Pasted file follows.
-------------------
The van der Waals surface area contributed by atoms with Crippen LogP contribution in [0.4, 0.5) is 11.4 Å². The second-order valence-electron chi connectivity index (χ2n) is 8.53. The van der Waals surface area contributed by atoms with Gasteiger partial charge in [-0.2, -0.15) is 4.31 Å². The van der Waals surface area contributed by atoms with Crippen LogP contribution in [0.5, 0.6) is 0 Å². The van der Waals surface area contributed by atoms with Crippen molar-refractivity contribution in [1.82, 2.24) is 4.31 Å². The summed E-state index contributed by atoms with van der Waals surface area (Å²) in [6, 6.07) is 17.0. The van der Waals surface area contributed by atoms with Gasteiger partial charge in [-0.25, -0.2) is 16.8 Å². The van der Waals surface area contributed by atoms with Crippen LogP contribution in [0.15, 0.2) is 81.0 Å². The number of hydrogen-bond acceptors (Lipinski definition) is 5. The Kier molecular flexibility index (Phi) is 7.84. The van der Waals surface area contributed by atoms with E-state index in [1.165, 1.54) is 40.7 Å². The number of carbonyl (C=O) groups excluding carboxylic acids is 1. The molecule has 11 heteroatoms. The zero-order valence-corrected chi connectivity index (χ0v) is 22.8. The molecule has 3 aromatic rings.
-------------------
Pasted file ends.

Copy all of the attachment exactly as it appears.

The van der Waals surface area contributed by atoms with Crippen LogP contribution in [0.4, 0.5) is 11.4 Å². The second-order valence-electron chi connectivity index (χ2n) is 8.53. The van der Waals surface area contributed by atoms with Gasteiger partial charge in [-0.2, -0.15) is 4.31 Å². The van der Waals surface area contributed by atoms with Crippen LogP contribution in [0.5, 0.6) is 0 Å². The van der Waals surface area contributed by atoms with Crippen molar-refractivity contribution in [1.82, 2.24) is 4.31 Å². The summed E-state index contributed by atoms with van der Waals surface area (Å²) in [6, 6.07) is 17.0. The van der Waals surface area contributed by atoms with Gasteiger partial charge in [-0.25, -0.2) is 16.8 Å². The van der Waals surface area contributed by atoms with Crippen LogP contribution in [0.15, 0.2) is 81.0 Å². The number of hydrogen-bond acceptors (Lipinski definition) is 5. The Kier molecular flexibility index (Phi) is 7.84. The van der Waals surface area contributed by atoms with E-state index in [1.165, 1.54) is 40.7 Å². The number of carbonyl (C=O) groups excluding carboxylic acids is 1. The molecule has 11 heteroatoms. The zero-order valence-corrected chi connectivity index (χ0v) is 22.8. The molecule has 3 aromatic rings.